Gina Roitman's Reviews > Pigeon English

Pigeon English by Stephen Kelman
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Sep 18, 11

Pigeon English by Stephen Kelman House of Anansi Press

In his auspicious debut novel, Pigeon English, Stephen Kelman catches us unawares, drawing us into the chaotic and compelling world of Harrison Opoku. Eleven year old Harri has emigrated from Ghana with his mother and older sister to the mean streets of East London, a neighborhood that has been grinding down immigrants for hundreds of years.

Stephen Kelman, an unemployed 33-year-old, sent his manuscript on spec to a few agents more in hope than expectation. He quickly found one and this book became the subject of a bidding war between twelve of the UK's top publishers.

It’s clear why. In Harri, Kelman has created an endearing character at once foreign yet familiar. Written in the first person, we experience Harri’s life through his own eyes and words thanks to Kelman’s use of highly inventive language. In the beginning, however, it helps to sound out some of the words while others can only be defined with the help of a Ghanaian-English dictionary. “Asweh, he’s hutious.” (Translation: I swear, he’s frightening.)

As all immigrants do, the truncated Opoku family (Harri’s dad, baby sister and grandmother are expected to follow someday) have come to a new world seeking a better life. What they find, however, is the same Old World order – bullies, betrayal and brutality – dressed in the guise of something better. It is a world where Harri’s aunt burns her fingertips so if “…the police catch her they can’t send her away.”

In this madness, Harri’s church-going, hard-working mother struggles to earn money as a midwife and keep her brood protected in any way she can while saving for the day the family is reunited.

There is an irrepressible joy in Harri, on the cusp of becoming a good man but still young enough to be oblivious to how perilous is his world, something his older sister has already discovered. Every corner turned presents a quandary for Harri in his new home as he races between danger and safety. Although the second fastest boy in Year 7, Harri can’t always outrun his reality; a friend can turn foe in the blink of a bird’s eye.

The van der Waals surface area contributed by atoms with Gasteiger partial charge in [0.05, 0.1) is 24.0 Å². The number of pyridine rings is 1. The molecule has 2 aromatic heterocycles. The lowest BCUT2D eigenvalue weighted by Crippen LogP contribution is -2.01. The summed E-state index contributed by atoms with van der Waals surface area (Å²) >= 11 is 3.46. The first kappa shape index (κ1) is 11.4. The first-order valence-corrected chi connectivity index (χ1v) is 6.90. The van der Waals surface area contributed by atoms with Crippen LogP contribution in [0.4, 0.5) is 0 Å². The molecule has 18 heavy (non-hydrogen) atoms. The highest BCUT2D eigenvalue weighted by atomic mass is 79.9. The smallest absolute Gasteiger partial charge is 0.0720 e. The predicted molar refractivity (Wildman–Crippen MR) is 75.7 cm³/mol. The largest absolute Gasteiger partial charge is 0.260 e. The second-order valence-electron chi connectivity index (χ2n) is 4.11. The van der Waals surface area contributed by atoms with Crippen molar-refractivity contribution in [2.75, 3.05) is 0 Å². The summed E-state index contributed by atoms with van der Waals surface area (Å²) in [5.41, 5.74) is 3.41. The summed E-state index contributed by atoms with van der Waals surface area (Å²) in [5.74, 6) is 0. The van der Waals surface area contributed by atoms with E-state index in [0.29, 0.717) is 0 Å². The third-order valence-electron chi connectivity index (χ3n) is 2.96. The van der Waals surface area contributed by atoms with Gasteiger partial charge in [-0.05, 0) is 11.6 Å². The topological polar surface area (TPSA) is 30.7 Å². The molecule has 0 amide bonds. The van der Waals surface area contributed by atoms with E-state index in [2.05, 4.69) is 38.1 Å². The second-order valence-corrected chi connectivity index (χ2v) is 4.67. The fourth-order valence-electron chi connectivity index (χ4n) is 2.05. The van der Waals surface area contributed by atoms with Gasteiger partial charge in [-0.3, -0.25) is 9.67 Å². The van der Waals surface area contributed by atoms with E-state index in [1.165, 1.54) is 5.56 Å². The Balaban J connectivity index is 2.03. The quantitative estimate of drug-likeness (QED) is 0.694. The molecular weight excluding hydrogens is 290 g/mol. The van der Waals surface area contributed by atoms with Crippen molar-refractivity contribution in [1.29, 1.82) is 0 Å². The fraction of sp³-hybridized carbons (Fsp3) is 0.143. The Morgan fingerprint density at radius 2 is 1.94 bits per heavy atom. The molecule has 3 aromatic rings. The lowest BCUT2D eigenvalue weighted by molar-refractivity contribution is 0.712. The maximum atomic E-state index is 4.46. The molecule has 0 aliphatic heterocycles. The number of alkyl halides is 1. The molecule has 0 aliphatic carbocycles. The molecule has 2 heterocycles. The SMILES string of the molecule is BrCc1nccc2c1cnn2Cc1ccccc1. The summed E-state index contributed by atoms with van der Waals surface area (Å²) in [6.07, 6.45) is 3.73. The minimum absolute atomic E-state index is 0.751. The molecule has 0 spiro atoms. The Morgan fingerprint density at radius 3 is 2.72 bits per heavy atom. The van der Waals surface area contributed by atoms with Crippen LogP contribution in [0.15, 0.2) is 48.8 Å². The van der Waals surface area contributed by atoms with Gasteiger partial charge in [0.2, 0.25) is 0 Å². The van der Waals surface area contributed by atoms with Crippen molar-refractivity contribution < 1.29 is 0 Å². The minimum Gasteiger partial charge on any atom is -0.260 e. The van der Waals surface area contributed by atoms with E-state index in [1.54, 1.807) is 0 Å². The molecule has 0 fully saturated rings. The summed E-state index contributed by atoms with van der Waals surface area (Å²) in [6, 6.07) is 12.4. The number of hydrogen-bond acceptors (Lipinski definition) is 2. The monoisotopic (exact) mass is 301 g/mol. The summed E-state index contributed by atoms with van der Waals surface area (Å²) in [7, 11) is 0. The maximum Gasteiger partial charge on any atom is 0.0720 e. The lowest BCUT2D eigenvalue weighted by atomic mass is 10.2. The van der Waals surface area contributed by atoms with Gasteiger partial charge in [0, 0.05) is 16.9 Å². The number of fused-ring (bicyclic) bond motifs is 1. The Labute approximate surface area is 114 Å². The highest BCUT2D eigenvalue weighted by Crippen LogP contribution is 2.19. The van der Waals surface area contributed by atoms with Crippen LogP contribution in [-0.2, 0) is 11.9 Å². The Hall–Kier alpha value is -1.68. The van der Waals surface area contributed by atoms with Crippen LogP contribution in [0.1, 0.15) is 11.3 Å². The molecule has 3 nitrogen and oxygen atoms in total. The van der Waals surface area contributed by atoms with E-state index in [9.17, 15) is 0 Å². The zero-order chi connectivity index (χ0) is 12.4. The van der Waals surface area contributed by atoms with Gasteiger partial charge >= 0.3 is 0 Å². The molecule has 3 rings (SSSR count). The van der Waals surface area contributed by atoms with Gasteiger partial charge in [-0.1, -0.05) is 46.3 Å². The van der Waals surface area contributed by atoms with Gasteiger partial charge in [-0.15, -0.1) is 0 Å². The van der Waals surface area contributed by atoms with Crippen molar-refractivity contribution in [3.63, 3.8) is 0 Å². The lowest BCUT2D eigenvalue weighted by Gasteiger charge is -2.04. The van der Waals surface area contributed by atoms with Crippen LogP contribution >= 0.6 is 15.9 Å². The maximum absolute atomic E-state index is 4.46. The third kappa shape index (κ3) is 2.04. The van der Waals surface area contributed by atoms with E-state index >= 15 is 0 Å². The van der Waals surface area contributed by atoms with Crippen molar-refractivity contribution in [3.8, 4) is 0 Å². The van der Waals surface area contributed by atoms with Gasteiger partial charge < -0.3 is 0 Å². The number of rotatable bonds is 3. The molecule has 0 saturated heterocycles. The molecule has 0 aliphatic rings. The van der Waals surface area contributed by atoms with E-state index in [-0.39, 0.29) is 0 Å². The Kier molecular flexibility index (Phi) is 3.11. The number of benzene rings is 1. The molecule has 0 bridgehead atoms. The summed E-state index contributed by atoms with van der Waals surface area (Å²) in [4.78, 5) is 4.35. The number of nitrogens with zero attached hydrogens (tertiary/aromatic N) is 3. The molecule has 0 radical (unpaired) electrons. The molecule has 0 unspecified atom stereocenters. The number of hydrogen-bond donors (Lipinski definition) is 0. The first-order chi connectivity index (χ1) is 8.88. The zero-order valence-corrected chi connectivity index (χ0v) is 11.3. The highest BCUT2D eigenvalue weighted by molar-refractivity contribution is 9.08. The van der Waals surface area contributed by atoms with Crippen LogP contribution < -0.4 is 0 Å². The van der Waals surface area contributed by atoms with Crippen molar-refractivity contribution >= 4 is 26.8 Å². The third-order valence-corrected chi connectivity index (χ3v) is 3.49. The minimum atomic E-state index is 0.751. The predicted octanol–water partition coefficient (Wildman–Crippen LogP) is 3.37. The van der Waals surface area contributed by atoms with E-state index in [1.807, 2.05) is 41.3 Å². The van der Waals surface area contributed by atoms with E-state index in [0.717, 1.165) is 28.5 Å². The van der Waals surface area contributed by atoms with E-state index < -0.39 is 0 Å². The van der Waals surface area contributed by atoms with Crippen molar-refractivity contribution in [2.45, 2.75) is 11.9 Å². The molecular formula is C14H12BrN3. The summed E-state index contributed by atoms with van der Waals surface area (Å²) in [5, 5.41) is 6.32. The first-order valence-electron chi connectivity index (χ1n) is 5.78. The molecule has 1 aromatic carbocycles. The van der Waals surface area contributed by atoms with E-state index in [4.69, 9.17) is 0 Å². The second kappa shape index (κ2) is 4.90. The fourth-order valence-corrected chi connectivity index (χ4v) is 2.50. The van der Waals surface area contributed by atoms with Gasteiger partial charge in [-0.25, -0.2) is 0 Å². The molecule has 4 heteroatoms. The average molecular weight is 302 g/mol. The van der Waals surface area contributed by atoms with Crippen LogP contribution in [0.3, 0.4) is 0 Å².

Harri welcomes a pigeon onto his balcony and into his heart. The pigeon is also Harri’s somewhat inept guardian angel who does what he can to protect his charge. But both he and Harri are plagued by bullies - the pigeon by vicious magpies and Harri by the Dell Farm Crew led by the brutal X-Fire - each gang bent on beating them into submission.

As the book’s begins a school boy who Harri much admired for his basketball skills is dead, apparently killed for his lunch. Harri and his friend Dean, employing a sleuthing style learned from the CSI series - “They’re the top detectives in America…” undertake to uncover the murderer. Collecting fingerprints, tracking suspects and eventually confronting the killer is elegantly counterbalanced by Harri’s budding romance with Poppy, his classmate.

Harri is a hero for all ages. His heart is filled with dreams of being a superhero and the fastest in Year 7. Flight is his protection.
“Just wanted to get away before the dying caught us,” he tells us.

His curiosity is what drives him to discover although what he finds is harsh reality like when he lifts the carpet looking for money only to find the words ‘Fuck you’ scratched into the wood.

“I don’t think the greeting was for me,” he surmises. “Nobody even knew I was coming.”

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